NCBA spokesman says producers 'need to get a good, positive message' out
By TIM HEARDEN
The threat of illlness from bacteria remains a top concern for consumers when it comes to food safety, according to a new study.
Pesticides, mad cow disease and the use of chemical additives in beef products were also key concerns, according to research on consumer perceptions of beef safety commissioned by the Beef Checkoff.
Overall concerns about beef safety have remained stable over the past 10 years, except that concerns over bovine spongiform encephalopathy have diminished somewhat, the study found.
Lingering worries about bacteria point out the industry's need to educate the public on how to safely prepare steaks and ground beef, said Melissa Slagle, the Cattlemen's Beef Board's trade media manager.
"I think what comes out of this study is reinforcing to consumers that they play a role in beef safety as well," Slagle said.
The research was compiled by Rick McCarty, vice president of issue analysis for the National Cattlemen's Beef Association, who looked at data from various phone and online surveys to identify trends.
About 95 percent of Americans eat beef, and confidence in the safety of steaks and roasts has remain high while trust of ground beef has trended upward, McCarty's study found.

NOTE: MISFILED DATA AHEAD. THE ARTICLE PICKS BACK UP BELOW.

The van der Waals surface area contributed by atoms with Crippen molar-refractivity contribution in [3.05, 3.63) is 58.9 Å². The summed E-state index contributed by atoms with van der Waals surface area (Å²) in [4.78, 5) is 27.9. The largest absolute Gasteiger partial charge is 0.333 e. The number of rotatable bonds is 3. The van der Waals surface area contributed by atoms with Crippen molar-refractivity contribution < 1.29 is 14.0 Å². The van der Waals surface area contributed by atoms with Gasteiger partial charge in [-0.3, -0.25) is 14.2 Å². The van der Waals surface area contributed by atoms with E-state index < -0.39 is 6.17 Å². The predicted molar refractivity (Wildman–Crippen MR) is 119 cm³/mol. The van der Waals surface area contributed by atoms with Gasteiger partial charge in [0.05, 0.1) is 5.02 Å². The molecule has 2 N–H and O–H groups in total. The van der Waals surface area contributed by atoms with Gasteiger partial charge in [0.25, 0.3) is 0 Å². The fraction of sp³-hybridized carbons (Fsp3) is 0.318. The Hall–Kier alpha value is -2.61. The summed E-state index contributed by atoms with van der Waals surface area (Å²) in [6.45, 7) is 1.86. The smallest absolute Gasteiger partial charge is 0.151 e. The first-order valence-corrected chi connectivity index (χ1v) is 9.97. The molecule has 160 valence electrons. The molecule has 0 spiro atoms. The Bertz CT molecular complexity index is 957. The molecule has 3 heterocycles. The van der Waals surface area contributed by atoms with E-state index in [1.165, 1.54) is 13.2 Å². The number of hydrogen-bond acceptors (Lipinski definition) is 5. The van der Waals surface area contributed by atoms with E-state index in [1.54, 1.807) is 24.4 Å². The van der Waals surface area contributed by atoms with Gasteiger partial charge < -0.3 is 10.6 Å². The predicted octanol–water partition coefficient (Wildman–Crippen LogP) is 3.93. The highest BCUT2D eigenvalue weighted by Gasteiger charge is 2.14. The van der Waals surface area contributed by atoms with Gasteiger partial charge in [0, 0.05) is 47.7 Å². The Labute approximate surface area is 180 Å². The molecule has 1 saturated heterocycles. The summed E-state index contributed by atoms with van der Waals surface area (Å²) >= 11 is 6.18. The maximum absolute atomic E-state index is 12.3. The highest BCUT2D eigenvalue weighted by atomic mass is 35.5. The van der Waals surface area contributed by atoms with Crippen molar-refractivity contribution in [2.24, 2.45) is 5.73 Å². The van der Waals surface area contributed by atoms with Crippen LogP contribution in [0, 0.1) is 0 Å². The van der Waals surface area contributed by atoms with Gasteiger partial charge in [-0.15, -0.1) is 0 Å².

McCarty noted a recent Kansas State University study that found media coverage of animal welfare issues in the past 10 years has affected consumer demand for meat.
Moreover, he found media coverage of safety issues such as images of cattle being mishandled at the Hallmark/Westland packing plant in California in 2008 does affect consumer perceptions of beef.
However, the concerns do not last, nor does there appear to be a "ratcheting up" phenomenon where concern levels go back down but not as low as before, McCarty's study found.
"The thing that stood out to me is we do need to understand that we need to get a good, positive message about all the good things the industry is doing to make beef safe," McCarty said in an interview.
Relatively few consumers know the proper temperature to safely cook ground beef, the study found. To that end, the Beef Checkoff has sponsored education efforts such as Safe and Savory at 160 and consumer-oriented websites, Slagle said.
"Our 'Beef: It's What's for Dinner' website and Facebook page and Twitter have really exploded recently," Slagle said. "Consumers who are looking for beef recipes are staying on the site to look for other information."
Consumer Perceptions of Beef Safety: http://www.beefboard.org/news/101022ChangingConsumerSafetyPressRelease.asp
Beef. It's What's for Dinner: http://www.beefitswhatsfordinner.com/
Explore Beef: http://www.explorebeef.org/